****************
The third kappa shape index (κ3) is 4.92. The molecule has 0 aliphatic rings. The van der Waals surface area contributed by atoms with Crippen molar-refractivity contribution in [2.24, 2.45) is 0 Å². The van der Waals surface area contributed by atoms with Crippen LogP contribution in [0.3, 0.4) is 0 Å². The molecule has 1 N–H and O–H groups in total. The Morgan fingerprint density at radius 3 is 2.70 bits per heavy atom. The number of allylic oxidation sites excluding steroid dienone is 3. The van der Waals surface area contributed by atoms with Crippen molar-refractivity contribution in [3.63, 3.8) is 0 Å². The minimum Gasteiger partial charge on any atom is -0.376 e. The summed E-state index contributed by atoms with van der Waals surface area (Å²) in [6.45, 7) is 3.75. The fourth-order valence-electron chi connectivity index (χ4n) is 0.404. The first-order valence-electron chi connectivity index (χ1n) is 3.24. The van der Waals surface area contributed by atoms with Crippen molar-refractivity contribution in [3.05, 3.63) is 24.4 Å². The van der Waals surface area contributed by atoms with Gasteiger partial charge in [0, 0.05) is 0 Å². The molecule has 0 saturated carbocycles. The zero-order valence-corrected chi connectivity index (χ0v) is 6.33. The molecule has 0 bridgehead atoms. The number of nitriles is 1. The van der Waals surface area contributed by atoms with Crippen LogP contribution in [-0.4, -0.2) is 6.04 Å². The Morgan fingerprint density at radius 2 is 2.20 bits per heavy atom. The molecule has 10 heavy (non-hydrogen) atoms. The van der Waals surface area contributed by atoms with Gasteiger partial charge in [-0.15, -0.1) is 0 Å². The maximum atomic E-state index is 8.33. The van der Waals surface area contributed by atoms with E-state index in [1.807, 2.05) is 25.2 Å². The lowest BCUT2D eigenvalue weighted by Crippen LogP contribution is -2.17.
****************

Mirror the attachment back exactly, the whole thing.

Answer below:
The third kappa shape index (κ3) is 4.92. The molecule has 0 aliphatic rings. The van der Waals surface area contributed by atoms with Crippen molar-refractivity contribution in [2.24, 2.45) is 0 Å². The van der Waals surface area contributed by atoms with Crippen LogP contribution in [0.3, 0.4) is 0 Å². The molecule has 1 N–H and O–H groups in total. The Morgan fingerprint density at radius 3 is 2.70 bits per heavy atom. The number of allylic oxidation sites excluding steroid dienone is 3. The van der Waals surface area contributed by atoms with Crippen molar-refractivity contribution in [3.63, 3.8) is 0 Å². The minimum Gasteiger partial charge on any atom is -0.376 e. The summed E-state index contributed by atoms with van der Waals surface area (Å²) in [6.45, 7) is 3.75. The fourth-order valence-electron chi connectivity index (χ4n) is 0.404. The first-order valence-electron chi connectivity index (χ1n) is 3.24. The van der Waals surface area contributed by atoms with Crippen molar-refractivity contribution in [3.05, 3.63) is 24.4 Å². The van der Waals surface area contributed by atoms with Gasteiger partial charge in [0, 0.05) is 0 Å². The molecule has 0 saturated carbocycles. The zero-order valence-corrected chi connectivity index (χ0v) is 6.33. The molecule has 0 bridgehead atoms. The number of nitriles is 1. The van der Waals surface area contributed by atoms with Crippen LogP contribution in [-0.4, -0.2) is 6.04 Å². The Morgan fingerprint density at radius 2 is 2.20 bits per heavy atom. The molecule has 10 heavy (non-hydrogen) atoms. The van der Waals surface area contributed by atoms with Gasteiger partial charge in [-0.15, -0.1) is 0 Å². The maximum atomic E-state index is 8.33. The van der Waals surface area contributed by atoms with E-state index in [1.807, 2.05) is 25.2 Å². The lowest BCUT2D eigenvalue weighted by Crippen LogP contribution is -2.17.